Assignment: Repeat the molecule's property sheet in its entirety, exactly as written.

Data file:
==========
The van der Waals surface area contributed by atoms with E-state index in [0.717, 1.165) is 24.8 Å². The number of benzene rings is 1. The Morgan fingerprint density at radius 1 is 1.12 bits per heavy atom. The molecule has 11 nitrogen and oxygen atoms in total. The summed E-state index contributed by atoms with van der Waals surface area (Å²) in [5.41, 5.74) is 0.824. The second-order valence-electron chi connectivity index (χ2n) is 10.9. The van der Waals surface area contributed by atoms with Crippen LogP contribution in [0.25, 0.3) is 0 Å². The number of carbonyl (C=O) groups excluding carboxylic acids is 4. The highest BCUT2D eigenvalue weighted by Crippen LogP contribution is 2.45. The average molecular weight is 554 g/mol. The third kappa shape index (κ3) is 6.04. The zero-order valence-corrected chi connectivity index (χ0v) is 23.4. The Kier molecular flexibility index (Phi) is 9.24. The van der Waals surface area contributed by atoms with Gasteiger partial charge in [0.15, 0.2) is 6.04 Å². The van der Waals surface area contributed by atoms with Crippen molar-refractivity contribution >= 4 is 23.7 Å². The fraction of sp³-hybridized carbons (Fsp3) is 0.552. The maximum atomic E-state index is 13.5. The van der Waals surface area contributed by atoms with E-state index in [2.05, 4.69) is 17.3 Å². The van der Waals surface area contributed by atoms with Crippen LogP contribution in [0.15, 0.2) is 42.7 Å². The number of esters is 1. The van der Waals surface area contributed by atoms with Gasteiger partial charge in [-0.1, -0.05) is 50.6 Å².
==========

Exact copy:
The van der Waals surface area contributed by atoms with E-state index in [0.717, 1.165) is 24.8 Å². The number of benzene rings is 1. The Morgan fingerprint density at radius 1 is 1.12 bits per heavy atom. The molecule has 11 nitrogen and oxygen atoms in total. The summed E-state index contributed by atoms with van der Waals surface area (Å²) in [5.41, 5.74) is 0.824. The second-order valence-electron chi connectivity index (χ2n) is 10.9. The van der Waals surface area contributed by atoms with Crippen LogP contribution in [0.25, 0.3) is 0 Å². The number of carbonyl (C=O) groups excluding carboxylic acids is 4. The highest BCUT2D eigenvalue weighted by Crippen LogP contribution is 2.45. The average molecular weight is 554 g/mol. The third kappa shape index (κ3) is 6.04. The zero-order valence-corrected chi connectivity index (χ0v) is 23.4. The Kier molecular flexibility index (Phi) is 9.24. The van der Waals surface area contributed by atoms with Gasteiger partial charge in [0.15, 0.2) is 6.04 Å². The van der Waals surface area contributed by atoms with Crippen molar-refractivity contribution >= 4 is 23.7 Å². The fraction of sp³-hybridized carbons (Fsp3) is 0.552. The maximum atomic E-state index is 13.5. The van der Waals surface area contributed by atoms with E-state index in [2.05, 4.69) is 17.3 Å². The van der Waals surface area contributed by atoms with Crippen LogP contribution in [0.15, 0.2) is 42.7 Å². The number of esters is 1. The van der Waals surface area contributed by atoms with Gasteiger partial charge in [-0.1, -0.05) is 50.6 Å².